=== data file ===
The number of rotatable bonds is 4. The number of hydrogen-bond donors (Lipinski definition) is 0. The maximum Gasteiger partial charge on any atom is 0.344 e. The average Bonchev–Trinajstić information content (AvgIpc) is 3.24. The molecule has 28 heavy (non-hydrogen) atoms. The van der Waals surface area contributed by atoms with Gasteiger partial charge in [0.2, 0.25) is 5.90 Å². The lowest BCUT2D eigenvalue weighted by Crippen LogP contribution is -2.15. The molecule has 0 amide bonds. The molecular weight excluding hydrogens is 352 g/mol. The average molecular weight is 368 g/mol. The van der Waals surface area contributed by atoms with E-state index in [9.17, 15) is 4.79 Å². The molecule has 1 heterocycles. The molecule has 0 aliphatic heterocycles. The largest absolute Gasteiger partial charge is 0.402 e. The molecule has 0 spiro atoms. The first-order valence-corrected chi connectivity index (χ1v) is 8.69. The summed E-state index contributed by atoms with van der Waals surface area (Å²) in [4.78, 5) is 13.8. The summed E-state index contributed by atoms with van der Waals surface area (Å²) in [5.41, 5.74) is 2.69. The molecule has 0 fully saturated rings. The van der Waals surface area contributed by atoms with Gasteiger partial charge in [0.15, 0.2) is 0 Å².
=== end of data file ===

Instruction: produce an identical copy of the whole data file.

The number of rotatable bonds is 4. The number of hydrogen-bond donors (Lipinski definition) is 0. The maximum Gasteiger partial charge on any atom is 0.344 e. The average Bonchev–Trinajstić information content (AvgIpc) is 3.24. The molecule has 28 heavy (non-hydrogen) atoms. The van der Waals surface area contributed by atoms with Gasteiger partial charge in [0.2, 0.25) is 5.90 Å². The lowest BCUT2D eigenvalue weighted by Crippen LogP contribution is -2.15. The molecule has 0 amide bonds. The molecular weight excluding hydrogens is 352 g/mol. The average molecular weight is 368 g/mol. The van der Waals surface area contributed by atoms with E-state index in [9.17, 15) is 4.79 Å². The molecule has 1 heterocycles. The molecule has 0 aliphatic heterocycles. The largest absolute Gasteiger partial charge is 0.402 e. The molecule has 0 spiro atoms. The first-order valence-corrected chi connectivity index (χ1v) is 8.69. The summed E-state index contributed by atoms with van der Waals surface area (Å²) in [4.78, 5) is 13.8. The summed E-state index contributed by atoms with van der Waals surface area (Å²) in [5.41, 5.74) is 2.69. The molecule has 0 fully saturated rings. The van der Waals surface area contributed by atoms with Gasteiger partial charge in [0.15, 0.2) is 0 Å².